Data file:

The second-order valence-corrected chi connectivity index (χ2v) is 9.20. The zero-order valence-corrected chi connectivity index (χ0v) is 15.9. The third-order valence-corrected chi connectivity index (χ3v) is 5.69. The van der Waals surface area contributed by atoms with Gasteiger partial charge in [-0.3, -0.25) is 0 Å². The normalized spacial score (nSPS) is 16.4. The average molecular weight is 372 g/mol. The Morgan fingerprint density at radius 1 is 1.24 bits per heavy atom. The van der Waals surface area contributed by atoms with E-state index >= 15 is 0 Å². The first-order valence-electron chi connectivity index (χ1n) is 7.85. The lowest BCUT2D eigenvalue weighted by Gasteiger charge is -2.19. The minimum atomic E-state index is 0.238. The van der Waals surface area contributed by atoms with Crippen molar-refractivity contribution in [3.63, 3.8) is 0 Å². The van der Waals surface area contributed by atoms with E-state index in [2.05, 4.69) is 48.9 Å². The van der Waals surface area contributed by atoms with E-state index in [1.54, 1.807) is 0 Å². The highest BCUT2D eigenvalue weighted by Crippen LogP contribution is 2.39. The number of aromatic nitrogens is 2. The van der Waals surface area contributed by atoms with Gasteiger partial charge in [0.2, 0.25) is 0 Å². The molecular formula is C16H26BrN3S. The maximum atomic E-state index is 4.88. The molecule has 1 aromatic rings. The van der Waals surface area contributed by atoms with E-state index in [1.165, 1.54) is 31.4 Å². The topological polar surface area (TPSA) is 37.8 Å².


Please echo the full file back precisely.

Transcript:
The second-order valence-corrected chi connectivity index (χ2v) is 9.20. The zero-order valence-corrected chi connectivity index (χ0v) is 15.9. The third-order valence-corrected chi connectivity index (χ3v) is 5.69. The van der Waals surface area contributed by atoms with Gasteiger partial charge in [-0.3, -0.25) is 0 Å². The normalized spacial score (nSPS) is 16.4. The average molecular weight is 372 g/mol. The Morgan fingerprint density at radius 1 is 1.24 bits per heavy atom. The van der Waals surface area contributed by atoms with E-state index >= 15 is 0 Å². The first-order valence-electron chi connectivity index (χ1n) is 7.85. The lowest BCUT2D eigenvalue weighted by Gasteiger charge is -2.19. The minimum atomic E-state index is 0.238. The van der Waals surface area contributed by atoms with Crippen molar-refractivity contribution in [3.63, 3.8) is 0 Å². The van der Waals surface area contributed by atoms with E-state index in [2.05, 4.69) is 48.9 Å². The van der Waals surface area contributed by atoms with E-state index in [1.54, 1.807) is 0 Å². The highest BCUT2D eigenvalue weighted by Crippen LogP contribution is 2.39. The number of aromatic nitrogens is 2. The van der Waals surface area contributed by atoms with Gasteiger partial charge in [0.2, 0.25) is 0 Å². The molecular formula is C16H26BrN3S. The maximum atomic E-state index is 4.88. The molecule has 1 aromatic rings. The van der Waals surface area contributed by atoms with E-state index in [1.165, 1.54) is 31.4 Å². The topological polar surface area (TPSA) is 37.8 Å².